So, unschooling, what’s the deal with that?!
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We follow what’s commonly known as an UnSchooling philosophy. For those who are new to the idea of unschooling, here’s a nice little description thanks to Wikipedia “Unschooling is an educational method and philosophy that advocates learner-chosen activities as a primary means for learning. Unschooling students learn through their natural life experiences including play, household responsibilities, personal interests and curiosity, internships and work experience, travel, books, elective classes, family, mentors, and social interaction.”
For me, that means that instead of teaching Jaiden a set curriculum, I use his interests to devise an age appropriate curriculum.
For instance, last week we watched a BBC Doco on Reptiles and amphibians. During a section on the Chameleon, they mentioned that in a particular region they use their ability to change their skin color not to camouflage, but to attract the heat by making 1 side black, and the other side white to prevent the heat escaping. Jaiden piped up “Dad, do you think that really works?”, I replied “I don’t know, how about we test it tomorrow!”.
So the next day we got an old camping solar bag (black) and a white plastic bag, we filled them both with water and left them in the sun for 8 hours. At the end of the day we poured out the water and dipped our fingers in each lot, Jaiden was amazed that the black bag had made the water so hot he could barely touch it, whereas the white bag was barely warm. We pulled out the thermometer and took readings of both lots before returning inside and sitting down and working out the temperature difference between the 2 bags using basic subtraction. I also used this as a chance to try and introduce the concept of percentages larger than 100%, being that the black bag was 220% hotter than the white. We then decided to plan several other experiments using different colours and graphing the results. From a simple 5min segment, we covered several math concepts ( liquid measurements, temperature, time, percentages and graphing) as well as the science behind why darker colours attract more sunlight than lighter ones. We then delved into some geography and climate by discussing how different cultures have dress codes that like the Chameleon are used to help regulate their body temperature through choosing darker or lighter clothing.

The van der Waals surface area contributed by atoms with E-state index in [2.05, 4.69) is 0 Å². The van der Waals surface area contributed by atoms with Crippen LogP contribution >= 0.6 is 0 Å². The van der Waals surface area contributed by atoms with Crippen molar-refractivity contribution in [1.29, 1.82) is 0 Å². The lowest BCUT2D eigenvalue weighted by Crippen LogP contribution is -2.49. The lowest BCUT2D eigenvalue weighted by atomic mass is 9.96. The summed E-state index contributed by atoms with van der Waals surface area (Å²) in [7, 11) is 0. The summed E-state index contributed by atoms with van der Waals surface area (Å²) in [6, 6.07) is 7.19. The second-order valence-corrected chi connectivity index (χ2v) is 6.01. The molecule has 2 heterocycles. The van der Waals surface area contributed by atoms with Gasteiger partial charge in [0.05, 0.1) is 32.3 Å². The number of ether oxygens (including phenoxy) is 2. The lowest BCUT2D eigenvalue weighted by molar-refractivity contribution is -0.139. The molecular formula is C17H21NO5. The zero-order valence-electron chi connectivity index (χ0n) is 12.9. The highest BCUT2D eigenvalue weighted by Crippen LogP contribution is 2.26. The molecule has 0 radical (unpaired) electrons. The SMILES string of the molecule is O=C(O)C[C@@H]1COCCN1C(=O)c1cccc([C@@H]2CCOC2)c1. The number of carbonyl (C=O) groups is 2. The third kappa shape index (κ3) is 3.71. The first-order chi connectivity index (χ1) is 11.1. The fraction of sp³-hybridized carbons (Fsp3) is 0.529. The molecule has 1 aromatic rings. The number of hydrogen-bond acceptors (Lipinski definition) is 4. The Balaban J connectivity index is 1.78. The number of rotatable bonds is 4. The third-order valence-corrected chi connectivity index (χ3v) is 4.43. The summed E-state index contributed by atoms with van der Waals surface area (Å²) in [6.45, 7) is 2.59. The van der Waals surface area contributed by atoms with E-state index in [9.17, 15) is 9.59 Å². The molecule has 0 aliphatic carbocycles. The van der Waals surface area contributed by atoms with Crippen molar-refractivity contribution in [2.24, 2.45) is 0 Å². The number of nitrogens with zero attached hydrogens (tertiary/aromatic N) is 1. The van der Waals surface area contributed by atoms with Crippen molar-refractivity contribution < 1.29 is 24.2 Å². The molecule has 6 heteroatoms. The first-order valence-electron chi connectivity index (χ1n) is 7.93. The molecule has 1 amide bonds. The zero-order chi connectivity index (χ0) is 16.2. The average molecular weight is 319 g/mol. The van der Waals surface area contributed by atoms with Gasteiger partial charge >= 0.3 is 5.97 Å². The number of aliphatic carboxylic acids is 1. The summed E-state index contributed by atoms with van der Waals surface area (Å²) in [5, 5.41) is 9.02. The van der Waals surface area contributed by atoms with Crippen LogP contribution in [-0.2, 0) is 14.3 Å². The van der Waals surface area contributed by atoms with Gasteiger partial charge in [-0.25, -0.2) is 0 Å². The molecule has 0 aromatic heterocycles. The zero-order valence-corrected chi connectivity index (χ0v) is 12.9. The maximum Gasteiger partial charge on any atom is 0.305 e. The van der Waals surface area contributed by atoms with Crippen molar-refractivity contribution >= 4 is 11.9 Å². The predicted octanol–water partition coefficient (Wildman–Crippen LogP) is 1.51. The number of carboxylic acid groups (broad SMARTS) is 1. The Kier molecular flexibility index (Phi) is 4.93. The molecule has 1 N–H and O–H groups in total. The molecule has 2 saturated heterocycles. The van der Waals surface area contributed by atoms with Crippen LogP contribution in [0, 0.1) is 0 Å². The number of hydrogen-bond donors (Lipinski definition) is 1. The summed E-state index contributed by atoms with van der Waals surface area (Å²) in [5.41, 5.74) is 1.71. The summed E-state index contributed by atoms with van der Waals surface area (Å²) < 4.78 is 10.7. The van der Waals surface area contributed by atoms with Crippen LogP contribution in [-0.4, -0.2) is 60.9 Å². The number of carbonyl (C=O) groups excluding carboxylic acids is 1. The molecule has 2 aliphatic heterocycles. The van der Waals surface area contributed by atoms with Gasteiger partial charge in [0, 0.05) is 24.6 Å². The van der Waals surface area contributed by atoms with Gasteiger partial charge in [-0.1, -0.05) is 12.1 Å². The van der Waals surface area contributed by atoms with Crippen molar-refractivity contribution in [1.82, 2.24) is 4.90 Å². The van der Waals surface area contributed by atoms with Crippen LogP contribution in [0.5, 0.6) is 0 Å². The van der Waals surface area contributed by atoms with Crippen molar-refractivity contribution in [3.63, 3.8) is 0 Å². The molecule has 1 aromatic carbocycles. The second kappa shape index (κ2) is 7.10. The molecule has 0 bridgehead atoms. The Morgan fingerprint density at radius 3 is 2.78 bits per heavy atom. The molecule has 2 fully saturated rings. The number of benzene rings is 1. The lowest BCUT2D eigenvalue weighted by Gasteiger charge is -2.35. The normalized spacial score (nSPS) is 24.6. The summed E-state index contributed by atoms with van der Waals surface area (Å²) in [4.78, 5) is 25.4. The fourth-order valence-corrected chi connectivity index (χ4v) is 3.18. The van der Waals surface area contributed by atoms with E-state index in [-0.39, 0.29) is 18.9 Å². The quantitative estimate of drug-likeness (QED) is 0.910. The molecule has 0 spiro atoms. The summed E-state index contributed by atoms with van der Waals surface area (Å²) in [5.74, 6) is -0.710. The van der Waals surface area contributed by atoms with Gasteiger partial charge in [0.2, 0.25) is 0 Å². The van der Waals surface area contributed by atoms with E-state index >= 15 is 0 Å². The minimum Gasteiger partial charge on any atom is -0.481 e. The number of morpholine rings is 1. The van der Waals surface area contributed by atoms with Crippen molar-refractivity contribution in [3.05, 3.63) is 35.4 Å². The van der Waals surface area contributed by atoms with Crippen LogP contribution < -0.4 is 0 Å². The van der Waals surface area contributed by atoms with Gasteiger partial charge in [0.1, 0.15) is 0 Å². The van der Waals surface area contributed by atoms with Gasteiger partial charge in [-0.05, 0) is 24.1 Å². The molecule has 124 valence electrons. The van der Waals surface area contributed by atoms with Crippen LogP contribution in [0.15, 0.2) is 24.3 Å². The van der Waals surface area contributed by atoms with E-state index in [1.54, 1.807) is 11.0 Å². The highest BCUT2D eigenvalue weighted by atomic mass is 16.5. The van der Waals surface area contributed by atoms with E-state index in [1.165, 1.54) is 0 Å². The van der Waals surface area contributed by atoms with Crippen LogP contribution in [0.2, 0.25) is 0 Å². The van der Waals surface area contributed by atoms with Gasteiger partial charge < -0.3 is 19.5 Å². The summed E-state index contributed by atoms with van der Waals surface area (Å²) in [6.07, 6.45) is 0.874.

Because Jaiden is a naturally curious child, instead of planning a Term of lessons, we have a Document saved on Jaiden’s laptop called “things to learn” and it lists random things Jaiden wants to investigate more. This is our inspiration for daily activities, as well as providing a good chance to come up with ideas for potential follow up activities and plan appropriately.
Our move to unschooling was one that happened by accident. As we took a break from our formal lessons over Christmas 2015 I started to notice how much Jaidens natural curiosity was creating this need for him to learn more in areas of interest. After being a defiant reader he’s since taught himself to read, is doing math concepts well above his age level and already diving into things like CGI and special effects. I’ve found that the more interested Jaiden is in the topic at hand, the better his knowledge retention. Not surprisingly really, if you talk to me about something I find boring for an hour, I’ll probably not remember much of it either! Why would I expect my son to be any different?
Many people say to me “Oh but he has to learn to do things he doesn’t want to do eventually”. To those who say that, I pose this question.. Why? Why does he have to do things he does not want to do? Is there a reason he cannot find his passion, master it and make a living out of doing something he loves?
Is not that what we all want for our children? I know I do.
To check out more on unschooling and how it works for us, click here!